A 14 February 2018 article “Her Various Symptoms Seemed Unrelated. Then One Doctor Put It All Together” in the New York Times “Diagnosis” feature by Lisa Sanders MD describes a difficult case. Diagnosis eluded doctors for years until one heroic doctor figured out the answer.
It started years earlier, the older woman told her. Almost every night, she would get these crazy fevers. First came bone-rattling, shaking chills; she couldn’t get warm even under a pile of quilts. Then suddenly she would be roasting hot, with sweat pouring off her. Her temperature would spike to 102 or 103. And her whole body would hurt, right down to her bones. She popped Tylenol constantly just to keep her fever down.
Then an hour after the fever hit, she would start to feel sick and throw up until she had nothing left in her. This happened almost every night.
During the day, she felt weak and tired, and her bones hurt. It made any movement painful. Her doctors called it fibromyalgia. She also had a rash. Hives, the doctors told her. It didn’t itch, but no one could figure out why she had it. And, her daughters added, she had no appetite. The very thought of food made her want to vomit, the older woman told May. She’d lost over 80 pounds this past year.
Dr. Jori May, an internist in her second year of training, ordered some lab tests and and enlisted several specialists to help:
May waited anxiously as the results came back. It wasn’t H.I.V. It wasn’t syphilis or celiac disease. The patient didn’t have multiple myeloma either, though that test, which measures levels of one part of the immune system known as antibodies, was abnormal; one antibody, known as IgM, was high. May referred the patient to an infectious-disease specialist, who found no infection. The oncologist found no cancer. And the dermatologist merely confirmed what May already knew — the patient had hives, and it wasn’t clear why. She presented her puzzling patient to every smart doctor she knew when she walked down the hospital hallway and at educational conferences. Yet after seven months of testing and referring and discussing, May was no closer to a diagnosis than she was on Day 1.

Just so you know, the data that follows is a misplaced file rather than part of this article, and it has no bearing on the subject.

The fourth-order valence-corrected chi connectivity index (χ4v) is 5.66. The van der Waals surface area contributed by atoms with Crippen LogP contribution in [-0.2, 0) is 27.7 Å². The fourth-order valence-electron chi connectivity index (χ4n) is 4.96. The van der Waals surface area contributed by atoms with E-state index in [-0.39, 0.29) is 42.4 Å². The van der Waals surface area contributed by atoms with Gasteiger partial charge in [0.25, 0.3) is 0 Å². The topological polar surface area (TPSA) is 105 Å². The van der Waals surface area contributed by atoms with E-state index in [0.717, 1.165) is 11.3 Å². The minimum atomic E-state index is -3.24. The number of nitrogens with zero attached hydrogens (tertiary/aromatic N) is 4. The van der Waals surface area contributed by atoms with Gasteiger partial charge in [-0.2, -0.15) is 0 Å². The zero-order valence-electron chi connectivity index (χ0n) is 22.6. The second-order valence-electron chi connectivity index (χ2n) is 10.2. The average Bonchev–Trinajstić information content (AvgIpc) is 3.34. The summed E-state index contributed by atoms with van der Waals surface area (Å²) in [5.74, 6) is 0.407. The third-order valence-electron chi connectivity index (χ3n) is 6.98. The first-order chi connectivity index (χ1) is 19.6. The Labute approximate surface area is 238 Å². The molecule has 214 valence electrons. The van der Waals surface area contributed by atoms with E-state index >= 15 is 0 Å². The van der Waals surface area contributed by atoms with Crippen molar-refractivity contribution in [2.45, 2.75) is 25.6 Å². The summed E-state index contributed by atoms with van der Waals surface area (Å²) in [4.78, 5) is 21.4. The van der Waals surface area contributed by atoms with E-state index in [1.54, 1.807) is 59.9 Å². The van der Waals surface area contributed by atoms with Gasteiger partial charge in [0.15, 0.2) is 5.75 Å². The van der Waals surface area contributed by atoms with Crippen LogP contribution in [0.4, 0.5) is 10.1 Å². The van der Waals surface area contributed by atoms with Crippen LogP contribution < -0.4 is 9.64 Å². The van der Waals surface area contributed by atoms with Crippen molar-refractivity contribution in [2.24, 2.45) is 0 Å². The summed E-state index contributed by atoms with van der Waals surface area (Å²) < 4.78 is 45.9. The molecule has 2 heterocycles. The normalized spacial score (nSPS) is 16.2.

All of these findings are relatively non-specific, and adding them into the SimulConsult Phenome Analyzer shows that there is no “pathognomonic” finding in this case – many of the findings have high pertinence (green shading). However, their combination is strongly suggestive of Schnitzler syndrome:
It was a heroic pathologist going who went beyond the call of duty and put together the clinical picture:
One afternoon she was surprised to see an 11-page note from a pathology resident who, as far as she knew, was not involved in the case. It was a meticulous summary of all the patient’s symptoms as well as the many tests performed so far. He went on to suggest that she had a disease May had never heard of — Schnitzler syndrome. It was, as the resident described it, a rare and poorly understood immune disorder.
However, as illustrated by this case, good systems available to any clinician can reduce the necessity of heroism and help shorten a “diagnostic odyssey”.
Subscribers to the software can load the findings in this case by opening the software and then clicking the share icon at the right of the toolbar and adding the following patient string: